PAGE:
Five ways to kick start a financial fitness regime

05 January 2021

6 minute read

Starting a financial fitness regime sooner rather than later can help set you up for life.

Who's it for? All Investors

The value of investments can fall as well as rise and you could get back less than you invest. If you’re not sure about investing, seek professional independent advice.

What you’ll learn:

  • That only when you have budgeted do you know what you can afford to invest.
  • Why it is essential to have a cash cushion in place.
  • How apps can help keep you motivated.

For many of us, the New Year heralds plans to get fit. You may be contemplating a workout or a run for the first time.

So why not apply the same resolve to your investing goals with a long-lasting routine designed to build your wealth?

It’s good to feel you could be that little bit richer not just for a few weeks or a year but far into the future.

By taking one step at a time, you can work on making steady progress with (hopefully) limited pain.

Here are our five tips to developing a financial fitness regime designed to last.

Step 1: Warm up with a plan

What do you want to invest for? Perhaps it’s a deposit on a house, a world trip or retirement – or all three.

Remember you should only start investing if you can afford to – and if you won’t need to withdraw that money in a rush.

Jot down what spare money you have at your disposal – once you have accounted for all your regular bills and dealt with any expensive loans. There’s no point investing when you need money to pay high interest on credit cards and personal loans. You’d need to earn better returns from your investments or savings than you pay in interest – a near impossible task.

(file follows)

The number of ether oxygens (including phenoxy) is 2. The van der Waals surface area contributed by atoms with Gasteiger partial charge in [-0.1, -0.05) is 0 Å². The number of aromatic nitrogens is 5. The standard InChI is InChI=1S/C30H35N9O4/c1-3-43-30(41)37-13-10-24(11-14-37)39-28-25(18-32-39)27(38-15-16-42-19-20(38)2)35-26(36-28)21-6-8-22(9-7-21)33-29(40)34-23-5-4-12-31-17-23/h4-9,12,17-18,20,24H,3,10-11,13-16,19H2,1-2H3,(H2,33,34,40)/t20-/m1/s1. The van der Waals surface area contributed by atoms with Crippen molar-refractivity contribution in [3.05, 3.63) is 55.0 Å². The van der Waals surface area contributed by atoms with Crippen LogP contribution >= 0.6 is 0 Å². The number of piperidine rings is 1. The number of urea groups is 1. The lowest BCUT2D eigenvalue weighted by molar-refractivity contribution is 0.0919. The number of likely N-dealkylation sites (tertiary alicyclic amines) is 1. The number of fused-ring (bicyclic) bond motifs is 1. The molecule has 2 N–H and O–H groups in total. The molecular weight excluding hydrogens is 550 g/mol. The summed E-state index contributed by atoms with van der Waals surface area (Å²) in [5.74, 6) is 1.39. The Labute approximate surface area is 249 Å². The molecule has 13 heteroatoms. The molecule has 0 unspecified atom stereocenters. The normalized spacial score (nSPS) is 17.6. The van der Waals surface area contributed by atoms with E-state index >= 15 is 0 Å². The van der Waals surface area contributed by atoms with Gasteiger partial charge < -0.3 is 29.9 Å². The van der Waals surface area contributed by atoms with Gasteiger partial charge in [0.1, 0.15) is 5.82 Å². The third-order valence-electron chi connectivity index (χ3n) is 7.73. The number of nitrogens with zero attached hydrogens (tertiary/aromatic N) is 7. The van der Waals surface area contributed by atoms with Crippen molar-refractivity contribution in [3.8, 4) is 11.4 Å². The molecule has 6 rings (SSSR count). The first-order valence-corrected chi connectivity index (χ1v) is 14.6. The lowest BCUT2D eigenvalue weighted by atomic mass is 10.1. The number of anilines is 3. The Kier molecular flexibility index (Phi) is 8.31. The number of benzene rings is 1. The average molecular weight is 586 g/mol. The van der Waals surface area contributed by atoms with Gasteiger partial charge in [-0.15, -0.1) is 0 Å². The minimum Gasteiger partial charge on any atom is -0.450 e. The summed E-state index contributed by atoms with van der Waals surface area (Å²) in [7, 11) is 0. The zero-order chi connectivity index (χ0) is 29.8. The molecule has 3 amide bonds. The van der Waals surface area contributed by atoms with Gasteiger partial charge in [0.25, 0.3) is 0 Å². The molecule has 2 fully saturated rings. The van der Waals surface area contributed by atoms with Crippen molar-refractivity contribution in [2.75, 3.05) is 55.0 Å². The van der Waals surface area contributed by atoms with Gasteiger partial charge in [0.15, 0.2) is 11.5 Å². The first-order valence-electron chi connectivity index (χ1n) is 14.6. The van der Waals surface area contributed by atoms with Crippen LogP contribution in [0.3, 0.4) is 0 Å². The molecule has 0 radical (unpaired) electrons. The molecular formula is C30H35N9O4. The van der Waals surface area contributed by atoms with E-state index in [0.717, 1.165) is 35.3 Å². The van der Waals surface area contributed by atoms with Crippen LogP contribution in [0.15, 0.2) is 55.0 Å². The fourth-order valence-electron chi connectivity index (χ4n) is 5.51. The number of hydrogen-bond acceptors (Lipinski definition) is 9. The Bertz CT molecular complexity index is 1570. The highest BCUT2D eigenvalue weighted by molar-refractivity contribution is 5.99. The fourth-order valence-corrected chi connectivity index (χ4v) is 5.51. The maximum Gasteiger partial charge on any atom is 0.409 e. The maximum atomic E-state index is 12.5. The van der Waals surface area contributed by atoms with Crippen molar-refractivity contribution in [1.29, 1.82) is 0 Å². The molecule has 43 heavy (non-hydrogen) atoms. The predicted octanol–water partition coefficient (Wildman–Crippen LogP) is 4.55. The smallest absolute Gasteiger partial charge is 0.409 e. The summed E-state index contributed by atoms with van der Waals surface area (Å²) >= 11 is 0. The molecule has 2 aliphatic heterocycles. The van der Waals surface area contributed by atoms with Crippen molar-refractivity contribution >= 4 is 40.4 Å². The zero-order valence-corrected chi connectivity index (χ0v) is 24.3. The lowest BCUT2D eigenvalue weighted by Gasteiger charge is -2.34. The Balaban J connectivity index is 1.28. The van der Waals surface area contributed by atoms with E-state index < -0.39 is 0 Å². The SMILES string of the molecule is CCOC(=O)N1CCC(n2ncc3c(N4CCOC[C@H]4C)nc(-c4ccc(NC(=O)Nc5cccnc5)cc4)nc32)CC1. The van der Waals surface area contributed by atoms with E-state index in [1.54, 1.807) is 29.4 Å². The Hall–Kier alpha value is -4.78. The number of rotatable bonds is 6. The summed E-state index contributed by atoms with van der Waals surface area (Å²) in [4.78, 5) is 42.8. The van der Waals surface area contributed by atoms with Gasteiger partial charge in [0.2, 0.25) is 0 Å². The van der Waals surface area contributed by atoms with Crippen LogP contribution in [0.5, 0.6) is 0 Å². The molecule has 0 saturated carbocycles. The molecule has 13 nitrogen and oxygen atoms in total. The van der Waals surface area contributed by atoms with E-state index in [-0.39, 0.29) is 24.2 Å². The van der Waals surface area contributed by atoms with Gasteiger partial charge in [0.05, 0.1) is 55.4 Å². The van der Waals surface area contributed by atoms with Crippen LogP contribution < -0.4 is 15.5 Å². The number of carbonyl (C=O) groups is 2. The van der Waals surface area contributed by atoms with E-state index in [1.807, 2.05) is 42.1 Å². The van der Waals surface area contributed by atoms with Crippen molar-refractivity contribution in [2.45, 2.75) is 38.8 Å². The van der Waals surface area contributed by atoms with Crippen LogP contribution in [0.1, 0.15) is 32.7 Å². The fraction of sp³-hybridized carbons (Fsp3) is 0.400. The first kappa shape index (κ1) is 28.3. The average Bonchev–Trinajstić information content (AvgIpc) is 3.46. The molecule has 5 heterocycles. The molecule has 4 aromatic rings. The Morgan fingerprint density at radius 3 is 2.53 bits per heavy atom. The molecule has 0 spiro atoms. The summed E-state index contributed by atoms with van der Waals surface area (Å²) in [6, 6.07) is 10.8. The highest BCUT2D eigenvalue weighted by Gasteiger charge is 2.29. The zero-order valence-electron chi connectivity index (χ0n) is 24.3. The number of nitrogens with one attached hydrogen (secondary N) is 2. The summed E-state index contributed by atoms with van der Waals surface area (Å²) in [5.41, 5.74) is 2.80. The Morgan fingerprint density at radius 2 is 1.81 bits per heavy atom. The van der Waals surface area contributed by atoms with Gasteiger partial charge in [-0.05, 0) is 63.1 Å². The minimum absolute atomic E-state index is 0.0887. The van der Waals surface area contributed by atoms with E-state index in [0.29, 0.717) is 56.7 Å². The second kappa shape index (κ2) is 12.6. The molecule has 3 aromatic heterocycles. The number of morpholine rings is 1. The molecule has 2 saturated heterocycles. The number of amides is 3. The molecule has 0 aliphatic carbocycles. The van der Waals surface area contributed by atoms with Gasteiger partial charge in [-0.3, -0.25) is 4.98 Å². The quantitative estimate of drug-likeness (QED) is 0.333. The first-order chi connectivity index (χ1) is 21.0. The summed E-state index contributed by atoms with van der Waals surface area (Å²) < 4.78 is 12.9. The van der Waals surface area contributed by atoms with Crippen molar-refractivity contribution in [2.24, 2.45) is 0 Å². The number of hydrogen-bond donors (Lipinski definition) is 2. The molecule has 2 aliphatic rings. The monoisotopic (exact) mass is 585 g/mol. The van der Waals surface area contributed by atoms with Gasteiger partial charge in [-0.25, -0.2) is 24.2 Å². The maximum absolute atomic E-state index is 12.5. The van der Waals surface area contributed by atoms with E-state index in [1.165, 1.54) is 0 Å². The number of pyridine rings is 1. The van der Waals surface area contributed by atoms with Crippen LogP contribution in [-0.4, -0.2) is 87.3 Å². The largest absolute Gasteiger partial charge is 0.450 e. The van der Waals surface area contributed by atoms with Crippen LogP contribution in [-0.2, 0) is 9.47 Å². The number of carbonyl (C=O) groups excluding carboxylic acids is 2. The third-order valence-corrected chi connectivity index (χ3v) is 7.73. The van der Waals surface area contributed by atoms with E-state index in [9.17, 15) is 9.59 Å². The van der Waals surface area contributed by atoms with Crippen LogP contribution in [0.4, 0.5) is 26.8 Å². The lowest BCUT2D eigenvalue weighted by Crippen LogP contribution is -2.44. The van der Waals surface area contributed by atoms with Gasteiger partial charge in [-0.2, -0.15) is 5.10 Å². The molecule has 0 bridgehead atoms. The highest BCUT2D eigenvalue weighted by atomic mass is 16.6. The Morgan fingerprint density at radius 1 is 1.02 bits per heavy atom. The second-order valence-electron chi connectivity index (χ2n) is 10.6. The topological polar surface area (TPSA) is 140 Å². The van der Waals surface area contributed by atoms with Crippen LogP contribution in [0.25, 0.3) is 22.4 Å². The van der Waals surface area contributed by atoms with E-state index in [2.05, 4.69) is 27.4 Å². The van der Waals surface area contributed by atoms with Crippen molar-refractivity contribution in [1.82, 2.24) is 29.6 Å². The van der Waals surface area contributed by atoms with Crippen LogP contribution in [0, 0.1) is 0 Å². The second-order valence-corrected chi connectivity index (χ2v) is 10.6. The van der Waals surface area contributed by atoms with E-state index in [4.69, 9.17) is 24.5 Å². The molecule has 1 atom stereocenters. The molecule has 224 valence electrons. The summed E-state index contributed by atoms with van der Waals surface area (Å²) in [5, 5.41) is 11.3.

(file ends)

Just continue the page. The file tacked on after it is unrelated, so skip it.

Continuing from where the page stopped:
Consider trimming back on forgotten items such as unused magazine or streaming subscriptions. Small tweaks can soon make you feel financially fitter.

Step 2: Build a cash cushion

Everyone needs rainy day cash for when the roof starts leaking or you are between jobs or the car needs replacing in a hurry.

This money needs to be in an easy to access savings account. How much you put aside for such emergencies will depend on your individual circumstances but one rule of thumb is to keep several months of salary that can be got at quickly and without penalty. It can be a challenge to make this cash work hard for you in a low interest rate environment. Yet you should always try to track down the best interest rate that you can, as every penny counts. Hopefully you won’t need to dip into this pot but you’ll be glad it’s there if you do.

Step 3: Don’t put it off

While cash is the best home for short term savings and emergency money, if you have more distant goals, then investing is more likely to provide you higher returns. Although this cannot be guaranteed – and you could get back less than you put in – you have the potential to see your money grow by more over the longer term by investing than if you left it in savings. This is because your investments have time to recover from those volatile periods that are characteristic of stock markets.

Investing doesn’t mean you need to operate like a city trader – constantly watching stock markets and buying and selling on a daily basis. Most people tend to start with funds, where your money is pooled with that of other investors and used by fund managers to make the decisions on buying dozens or even hundreds of shares.

The purpose is to spread risk, so that if one or more of the shares does badly the others should hopefully make up for it with better performance. You can choose funds to meet your attitude to risk with options ranging from those that invest in UK stock markets only, to global funds, those focused on a particular sector such as technology or a geographical region.

As with physical exercise it can pay to not put off investing. The sooner you get going the earlier you can start building the money muscle that will hopefully help you reach your financial goals faster.